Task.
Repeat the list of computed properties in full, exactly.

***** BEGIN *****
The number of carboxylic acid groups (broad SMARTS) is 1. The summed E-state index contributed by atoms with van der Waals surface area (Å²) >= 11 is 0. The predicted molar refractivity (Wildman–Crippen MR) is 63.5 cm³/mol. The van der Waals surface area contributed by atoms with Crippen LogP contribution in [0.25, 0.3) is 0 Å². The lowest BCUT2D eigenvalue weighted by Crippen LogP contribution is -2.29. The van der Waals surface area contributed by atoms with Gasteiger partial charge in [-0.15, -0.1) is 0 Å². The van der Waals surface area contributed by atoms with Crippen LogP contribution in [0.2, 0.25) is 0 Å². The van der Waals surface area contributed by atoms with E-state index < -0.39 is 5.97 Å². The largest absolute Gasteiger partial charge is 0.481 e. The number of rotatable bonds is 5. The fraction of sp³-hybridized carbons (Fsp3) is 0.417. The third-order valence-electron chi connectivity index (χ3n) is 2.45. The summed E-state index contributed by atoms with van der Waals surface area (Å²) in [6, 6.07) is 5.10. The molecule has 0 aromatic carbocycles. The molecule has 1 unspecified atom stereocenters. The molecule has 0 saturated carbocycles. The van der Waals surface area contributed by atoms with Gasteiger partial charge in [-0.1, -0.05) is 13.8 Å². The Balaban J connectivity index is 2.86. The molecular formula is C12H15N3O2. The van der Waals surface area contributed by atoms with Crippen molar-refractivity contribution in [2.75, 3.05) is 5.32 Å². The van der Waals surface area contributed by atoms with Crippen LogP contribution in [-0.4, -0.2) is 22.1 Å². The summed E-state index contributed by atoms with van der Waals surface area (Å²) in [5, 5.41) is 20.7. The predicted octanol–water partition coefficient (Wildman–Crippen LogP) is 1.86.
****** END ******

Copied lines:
The number of carboxylic acid groups (broad SMARTS) is 1. The summed E-state index contributed by atoms with van der Waals surface area (Å²) >= 11 is 0. The predicted molar refractivity (Wildman–Crippen MR) is 63.5 cm³/mol. The van der Waals surface area contributed by atoms with Crippen LogP contribution in [0.25, 0.3) is 0 Å². The lowest BCUT2D eigenvalue weighted by Crippen LogP contribution is -2.29. The van der Waals surface area contributed by atoms with Gasteiger partial charge in [-0.15, -0.1) is 0 Å². The van der Waals surface area contributed by atoms with Crippen LogP contribution in [0.2, 0.25) is 0 Å². The van der Waals surface area contributed by atoms with E-state index < -0.39 is 5.97 Å². The largest absolute Gasteiger partial charge is 0.481 e. The number of rotatable bonds is 5. The fraction of sp³-hybridized carbons (Fsp3) is 0.417. The third-order valence-electron chi connectivity index (χ3n) is 2.45. The summed E-state index contributed by atoms with van der Waals surface area (Å²) in [6, 6.07) is 5.10. The molecule has 0 aromatic carbocycles. The molecule has 1 unspecified atom stereocenters. The molecule has 0 saturated carbocycles. The van der Waals surface area contributed by atoms with Gasteiger partial charge in [-0.1, -0.05) is 13.8 Å². The Balaban J connectivity index is 2.86. The molecular formula is C12H15N3O2. The van der Waals surface area contributed by atoms with Crippen molar-refractivity contribution in [2.75, 3.05) is 5.32 Å². The van der Waals surface area contributed by atoms with Crippen LogP contribution in [-0.4, -0.2) is 22.1 Å². The summed E-state index contributed by atoms with van der Waals surface area (Å²) in [5, 5.41) is 20.7. The predicted octanol–water partition coefficient (Wildman–Crippen LogP) is 1.86.